One faces (2021)

for percussion trio

Text by Patrick Milian

Commissioned and premiered by Line Upon Line

Recent studies suggest that individual performers can be consistently identified solely by observed physical variations in “motion and timing parameters” occurring during performance. These performance hallmarks are the result of “non-deliberate, subjective and consistent motion variations…which [have] been shown to be sufficient to accurately identify a performer above chance level. Such variability is influenced by both biomechanics and cognitive factors in both space and time.” With these identifying motion variances being “non-deliberate” yet “consistent” it is apparent that innate physical and/or cognitive attributes influence resulting physical (and by extension sonic) performance in a fundamental, pronounced, and observable manner. These attributes are so strong that the resultant physical idiosyncrasies result in the detection of an individual identity, one that is not consciously pursued, but rather expressed through the activation of organic psychophysical programming. An aspect of the self communicated through a unique form of failure.

One faces is concerned with the fissure between signifier and signified and the frantic nature of connection forming. The score consists of two parts: a ‘source’ and a ‘legend.’ The ‘source’ is a paragraph of text and the ‘legend’ pairs each letter of the English alphabet with a unique performed event. The ‘source’ is read (mentally) letter by letter. For each letter the performers locate and perform the corresponding event in the ‘legend.’ The performers are instructed to make as many connections as possible, as fast as possible, and to perform the event immediately as the connection is made without regard to how it relates to the actions of other performers. The number of events performed, the duration between events, and when an event is performed is determined by the performers’ connection-making abilities.

 

This connection-making ability is subjected to varying types and degrees of obfuscation. For example, a letter on the source may appear blurry, turned upside down, or be ‘skewed’ by a superscript (e.g.,  T-10). This indicates that the performer must identify the letter 10 spaces to the left of ’T’ in the English alphabet and perform the event paired with that letter (in this case ‘j’). Additionally, when the performer encounters a symbol like T-10 they begin a stopwatch. Once the corresponding letter/event is discovered on the legend the watch is stopped. This value measures the elapsed time between perception of the signifier and location of the signified event, quantifying the effect of cognitive limitations and obfuscation methods. This value (referred to as the variable ’n’) is then used to determine the duration of the event that has been activated, effectively expanding and contracting notated material (e.g., the duration of an event may be expressed as ’n’ or ‘2n-4’ etc.). The ’n’ value is a way for the performer to modify the material in an unconscious way; a means of modification unrelated to conscious thought or aesthetic consideration but instead driven by the non-deliberate, subjective movements expressed in moments of failure or confusion.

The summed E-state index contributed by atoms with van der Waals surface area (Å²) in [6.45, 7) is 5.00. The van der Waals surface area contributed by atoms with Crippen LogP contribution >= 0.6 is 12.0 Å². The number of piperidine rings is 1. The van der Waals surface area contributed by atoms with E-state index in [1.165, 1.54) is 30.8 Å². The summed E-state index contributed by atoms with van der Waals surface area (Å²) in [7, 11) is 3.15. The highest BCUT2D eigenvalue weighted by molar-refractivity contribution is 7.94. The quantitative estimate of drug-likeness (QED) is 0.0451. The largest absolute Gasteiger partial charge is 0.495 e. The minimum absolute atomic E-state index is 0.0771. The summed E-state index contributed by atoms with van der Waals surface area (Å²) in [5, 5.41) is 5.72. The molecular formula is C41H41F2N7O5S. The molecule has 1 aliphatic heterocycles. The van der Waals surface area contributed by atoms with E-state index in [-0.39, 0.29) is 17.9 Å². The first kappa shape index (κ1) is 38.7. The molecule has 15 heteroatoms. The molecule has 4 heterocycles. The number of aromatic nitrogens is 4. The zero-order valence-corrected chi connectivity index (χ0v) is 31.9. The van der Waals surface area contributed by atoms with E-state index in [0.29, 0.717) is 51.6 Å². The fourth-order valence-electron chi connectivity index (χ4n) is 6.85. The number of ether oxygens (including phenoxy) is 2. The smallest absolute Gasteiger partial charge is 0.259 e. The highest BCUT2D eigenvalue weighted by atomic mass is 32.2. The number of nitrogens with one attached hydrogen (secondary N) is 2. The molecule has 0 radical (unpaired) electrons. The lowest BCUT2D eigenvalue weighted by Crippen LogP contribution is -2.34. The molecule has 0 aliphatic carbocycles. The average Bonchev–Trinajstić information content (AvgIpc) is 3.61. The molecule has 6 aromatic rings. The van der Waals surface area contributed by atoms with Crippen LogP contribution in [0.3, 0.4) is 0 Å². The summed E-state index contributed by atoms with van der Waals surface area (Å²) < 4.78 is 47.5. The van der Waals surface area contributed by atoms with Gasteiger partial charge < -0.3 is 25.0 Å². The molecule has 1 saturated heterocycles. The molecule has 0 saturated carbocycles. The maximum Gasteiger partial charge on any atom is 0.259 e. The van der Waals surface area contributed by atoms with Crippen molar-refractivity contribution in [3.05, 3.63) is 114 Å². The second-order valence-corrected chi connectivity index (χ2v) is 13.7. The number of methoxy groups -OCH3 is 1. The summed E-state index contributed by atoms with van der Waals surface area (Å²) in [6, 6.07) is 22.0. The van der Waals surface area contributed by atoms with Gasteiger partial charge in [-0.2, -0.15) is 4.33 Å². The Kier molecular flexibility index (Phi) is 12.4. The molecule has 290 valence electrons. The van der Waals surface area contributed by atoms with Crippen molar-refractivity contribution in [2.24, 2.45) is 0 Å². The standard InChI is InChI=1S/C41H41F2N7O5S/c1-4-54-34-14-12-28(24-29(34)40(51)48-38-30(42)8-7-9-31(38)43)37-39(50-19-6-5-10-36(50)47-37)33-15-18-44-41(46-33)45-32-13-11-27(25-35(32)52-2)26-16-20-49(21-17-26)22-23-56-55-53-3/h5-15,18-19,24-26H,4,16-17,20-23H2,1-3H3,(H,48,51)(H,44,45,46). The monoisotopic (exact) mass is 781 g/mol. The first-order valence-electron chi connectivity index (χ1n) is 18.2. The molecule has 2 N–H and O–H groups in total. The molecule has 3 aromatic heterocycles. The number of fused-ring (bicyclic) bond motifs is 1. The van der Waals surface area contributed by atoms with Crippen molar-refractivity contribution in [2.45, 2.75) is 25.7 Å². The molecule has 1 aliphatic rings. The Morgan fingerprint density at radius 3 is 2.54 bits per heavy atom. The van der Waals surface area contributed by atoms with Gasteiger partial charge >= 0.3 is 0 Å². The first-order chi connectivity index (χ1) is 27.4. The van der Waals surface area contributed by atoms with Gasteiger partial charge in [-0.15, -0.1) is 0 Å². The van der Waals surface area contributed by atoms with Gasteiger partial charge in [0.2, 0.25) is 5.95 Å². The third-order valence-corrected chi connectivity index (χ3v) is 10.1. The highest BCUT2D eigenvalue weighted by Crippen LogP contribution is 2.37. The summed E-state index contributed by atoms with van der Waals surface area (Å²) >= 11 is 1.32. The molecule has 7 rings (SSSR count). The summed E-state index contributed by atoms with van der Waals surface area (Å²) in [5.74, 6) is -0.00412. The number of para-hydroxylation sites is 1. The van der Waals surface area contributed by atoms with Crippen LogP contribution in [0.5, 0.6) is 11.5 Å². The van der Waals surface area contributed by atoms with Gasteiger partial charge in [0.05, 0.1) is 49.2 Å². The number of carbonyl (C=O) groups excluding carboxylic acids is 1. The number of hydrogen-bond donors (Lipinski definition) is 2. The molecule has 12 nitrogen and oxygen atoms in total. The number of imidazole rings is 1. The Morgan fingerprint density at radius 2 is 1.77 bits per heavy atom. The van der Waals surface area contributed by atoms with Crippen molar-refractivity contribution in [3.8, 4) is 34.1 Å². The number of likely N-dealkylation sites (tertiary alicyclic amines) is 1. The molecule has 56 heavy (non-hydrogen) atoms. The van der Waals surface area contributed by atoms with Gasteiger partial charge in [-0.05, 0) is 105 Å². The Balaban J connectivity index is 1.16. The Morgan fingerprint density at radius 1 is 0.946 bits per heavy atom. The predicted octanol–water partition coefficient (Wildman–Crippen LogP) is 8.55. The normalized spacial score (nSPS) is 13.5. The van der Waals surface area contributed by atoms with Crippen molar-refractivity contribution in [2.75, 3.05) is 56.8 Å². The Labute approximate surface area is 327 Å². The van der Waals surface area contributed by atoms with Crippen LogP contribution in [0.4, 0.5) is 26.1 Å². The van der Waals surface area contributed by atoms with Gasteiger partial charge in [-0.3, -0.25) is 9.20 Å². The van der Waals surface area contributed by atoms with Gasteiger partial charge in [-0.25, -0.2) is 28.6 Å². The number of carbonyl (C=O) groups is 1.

Crucially, the performers come into contact with the ‘source’ and ‘legend’ for the first time on stage. As they interact with the score, memories and habits begin to emerge (e.g., one may remember the event ‘E’ communicates and thus it will be performed immediately, resulting in less silence between events, a smaller ’n' value, and a quick, compressed event.) What you observe are the performers essentially re-mapping the fundamental ability of symbolic manipulation and forming connections, memories, relationships, and habits in real time.

 

The complexity of the system and the inability of the performers to become familiar with the material prior to performance causes them to stumble/struggle through the system. They sway, shift, prepare objects, manipulate space, observe one another, move papers, and rotate. We hear this struggle through the rustling of clothing, squeaking of shoes, and the shifting of weight. Most importantly, the struggle experienced by the performers expresses aspects of their identity; in this case the manner in which an individual sifts through information. For instance, some performers use their index finger to guide their process while others bob their head. Some rigidly rotate their body as they survey the space, others calmly turn their head while keeping their torso still. If asked to select an option from a collection some performers insist on reading through all the options before selecting one while others are content to pick the first one they see. 

Embedded in this process is a text composed by Patrick Milian, in which unattributed, seemingly disembodied, voices offer comments, stories, and suggestions. Several threads are seemingly woven together making the number of voices in the narrative, as well as their context within the whole, unknowable. One may grasp at similarities in tone of voice and diction in an effort to construct provisional identities. Identities which are later problematized, deconstructed, or simply turn out to be unimportant.

Writings/Press